Estate of Gray ex rel. Gray v. Baldi, No. 14–1547.

CourtUnited States State Supreme Court of Iowa
Writing for the CourtHECHT, Justice.
PartiesESTATE OF Paul Dedrick GRAY by Brenna Marie GRAY, Administrator of the Estate, and Brenna Marie Gray, Individually and on Behalf of O.D.G., Minor Child of Paul Dedrick Gray and Brenna Marie Gray, Appellants, v. Daniel J. BALDI ; Daniel J. Baldi, D.O., P.C.; United Anesthesia & Pain Control, P.C.; Central Iowa Hospital Corporation; Iowa Health Pain Management Clinic; Iowa Health System; UnityPoint Health; Broadlawns Medical Center Foundation; and Broadlawns Medical Center, Appellees.
Decision Date06 May 2016
Docket NumberNo. 14–1547.

880 N.W.2d 451

ESTATE OF Paul Dedrick GRAY by Brenna Marie GRAY, Administrator of the Estate, and Brenna Marie Gray, Individually and on Behalf of O.D.G., Minor Child of Paul Dedrick Gray and Brenna Marie Gray, Appellants,
v.
Daniel J. BALDI ; Daniel J. Baldi, D.O., P.C.; United Anesthesia & Pain Control, P.C.; Central Iowa Hospital Corporation; Iowa Health Pain Management Clinic; Iowa Health System; UnityPoint Health; Broadlawns Medical Center Foundation; and Broadlawns Medical Center, Appellees.

No. 14–1547.

Supreme Court of Iowa.

May 6, 2016.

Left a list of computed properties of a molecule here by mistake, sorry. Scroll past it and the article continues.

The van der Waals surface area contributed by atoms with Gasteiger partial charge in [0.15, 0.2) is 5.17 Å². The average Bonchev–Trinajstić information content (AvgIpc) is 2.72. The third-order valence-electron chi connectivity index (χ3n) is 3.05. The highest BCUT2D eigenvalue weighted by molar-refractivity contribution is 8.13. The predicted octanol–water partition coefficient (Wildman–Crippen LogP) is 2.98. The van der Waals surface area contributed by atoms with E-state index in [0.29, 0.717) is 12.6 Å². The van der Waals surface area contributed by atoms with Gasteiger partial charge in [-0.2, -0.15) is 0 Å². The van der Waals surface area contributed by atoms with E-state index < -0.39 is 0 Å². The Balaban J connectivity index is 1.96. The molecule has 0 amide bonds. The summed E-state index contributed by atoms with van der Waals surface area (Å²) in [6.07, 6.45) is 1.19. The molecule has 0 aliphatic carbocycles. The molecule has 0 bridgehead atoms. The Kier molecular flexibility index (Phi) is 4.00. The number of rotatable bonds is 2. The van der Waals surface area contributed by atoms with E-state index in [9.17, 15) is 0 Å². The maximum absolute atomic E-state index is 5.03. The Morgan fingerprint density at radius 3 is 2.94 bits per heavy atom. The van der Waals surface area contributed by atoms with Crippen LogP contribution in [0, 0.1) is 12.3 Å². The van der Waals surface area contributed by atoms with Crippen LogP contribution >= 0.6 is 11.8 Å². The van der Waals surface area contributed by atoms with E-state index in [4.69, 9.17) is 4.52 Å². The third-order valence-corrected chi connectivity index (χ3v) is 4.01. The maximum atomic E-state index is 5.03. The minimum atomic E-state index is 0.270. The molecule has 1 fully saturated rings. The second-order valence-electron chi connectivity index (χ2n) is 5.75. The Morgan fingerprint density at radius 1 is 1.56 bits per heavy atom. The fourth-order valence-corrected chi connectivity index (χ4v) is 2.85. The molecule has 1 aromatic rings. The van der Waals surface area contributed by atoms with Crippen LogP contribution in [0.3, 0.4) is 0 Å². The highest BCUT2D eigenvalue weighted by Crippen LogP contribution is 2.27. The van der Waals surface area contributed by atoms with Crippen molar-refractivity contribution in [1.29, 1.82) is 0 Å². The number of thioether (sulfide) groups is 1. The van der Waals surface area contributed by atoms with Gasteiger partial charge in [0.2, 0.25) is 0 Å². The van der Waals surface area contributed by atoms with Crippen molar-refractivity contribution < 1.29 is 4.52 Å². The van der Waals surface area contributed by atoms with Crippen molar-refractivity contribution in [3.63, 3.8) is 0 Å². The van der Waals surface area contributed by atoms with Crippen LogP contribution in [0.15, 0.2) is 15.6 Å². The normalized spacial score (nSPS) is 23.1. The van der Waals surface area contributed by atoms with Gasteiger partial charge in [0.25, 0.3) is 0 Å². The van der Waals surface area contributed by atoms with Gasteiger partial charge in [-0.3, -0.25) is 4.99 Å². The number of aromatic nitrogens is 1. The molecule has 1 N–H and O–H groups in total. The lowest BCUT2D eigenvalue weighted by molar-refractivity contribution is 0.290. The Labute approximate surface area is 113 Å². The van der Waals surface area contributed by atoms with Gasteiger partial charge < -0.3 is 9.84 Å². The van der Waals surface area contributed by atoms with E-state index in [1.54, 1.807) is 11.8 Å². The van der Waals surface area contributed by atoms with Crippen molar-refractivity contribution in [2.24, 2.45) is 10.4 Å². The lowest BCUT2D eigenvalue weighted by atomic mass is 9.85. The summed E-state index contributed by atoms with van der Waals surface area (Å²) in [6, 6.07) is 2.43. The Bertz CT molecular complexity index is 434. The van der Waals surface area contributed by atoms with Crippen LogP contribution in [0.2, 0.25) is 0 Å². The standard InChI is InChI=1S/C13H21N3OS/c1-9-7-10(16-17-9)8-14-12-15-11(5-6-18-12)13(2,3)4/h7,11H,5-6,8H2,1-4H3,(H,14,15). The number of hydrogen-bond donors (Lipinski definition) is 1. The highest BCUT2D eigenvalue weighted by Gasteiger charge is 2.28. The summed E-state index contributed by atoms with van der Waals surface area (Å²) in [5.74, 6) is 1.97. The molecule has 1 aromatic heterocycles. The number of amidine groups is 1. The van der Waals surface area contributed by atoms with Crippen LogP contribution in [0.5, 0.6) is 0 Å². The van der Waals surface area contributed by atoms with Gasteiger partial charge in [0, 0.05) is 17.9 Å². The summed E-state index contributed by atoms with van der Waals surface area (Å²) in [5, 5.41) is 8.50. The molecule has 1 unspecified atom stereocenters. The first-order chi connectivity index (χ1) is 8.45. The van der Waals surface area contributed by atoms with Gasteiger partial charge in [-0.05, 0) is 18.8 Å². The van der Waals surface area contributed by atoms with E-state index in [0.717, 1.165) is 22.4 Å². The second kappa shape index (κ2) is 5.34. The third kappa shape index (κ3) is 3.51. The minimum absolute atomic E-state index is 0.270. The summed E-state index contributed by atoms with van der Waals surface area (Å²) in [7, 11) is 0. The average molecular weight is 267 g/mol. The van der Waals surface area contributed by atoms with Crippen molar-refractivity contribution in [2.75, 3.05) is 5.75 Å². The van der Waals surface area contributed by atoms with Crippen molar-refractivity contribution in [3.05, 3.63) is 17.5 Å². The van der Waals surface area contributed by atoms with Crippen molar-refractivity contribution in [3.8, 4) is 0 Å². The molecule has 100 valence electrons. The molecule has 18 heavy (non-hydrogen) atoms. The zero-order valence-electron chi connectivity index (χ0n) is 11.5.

880 N.W.2d 453

Bruce H. Stoltze of Stoltze & Updegraff, P.L.C., Des Moines, for appellants.

Eric G. Hoch, Connie L. Diekema, and Erik P. Bergeland of Finley, Alt, Smith, Scharnberg, Craig, Hilmes & Gaffney, P.C., Des Moines, for appellees Daniel J. Baldi; Daniel J. Baldi, D.O., P.C.; United Anesthesia & Pain Control, P.C.; Broadlawns Medical Center Foundation; and Broadlawns Medical Center.

Barry G. Vermeer, Loree A. Nelson, and Sarah K. Grotha of Gislason & Hunter LLP, Des Moines, for appellees Central Iowa Hospital Corporation, Iowa Health System, and UnityPoint Health.

HECHT, Justice.

In this wrongful-death case, Paul Gray's surviving spouse and daughter allege Dr. Daniel Baldi and several Iowa healthcare providers negligently treated Paul during his struggle with substance abuse. The district court concluded the plaintiffs brought suit after the applicable statutes of limitations expired and granted summary judgment in favor of the defendants. On appeal, we conclude the district court's ruling was partially erroneous. We hold a

880 N.W.2d 454

child conceived but not yet born at the time of their parent's death can bring a parental consortium claim after the child is born. However, we do not decide whether the discovery rule can extend the time to file wrongful-death claims under Iowa Code section 614.1(9)(a ) (2009), because we conclude even if it can, the wrongful-death and spousal consortium claims were untimely under the circumstances presented here. Accordingly, we affirm the district court's summary judgment ruling in part, reverse it in part, and remand for further proceedings.

I. Background Facts and Proceedings.

In December 2005, Paul Gray began receiving care from Dr. Baldi, an addiction medicine and pain management specialist. Dr. Baldi knew Paul struggled with substance abuse, and his treatment of Paul involved examinations, diagnoses, and prescriptions of various medications. Paul's wife, Brenna Gray, often attended appointments with Paul and communicated with Dr. Baldi regarding his treatment.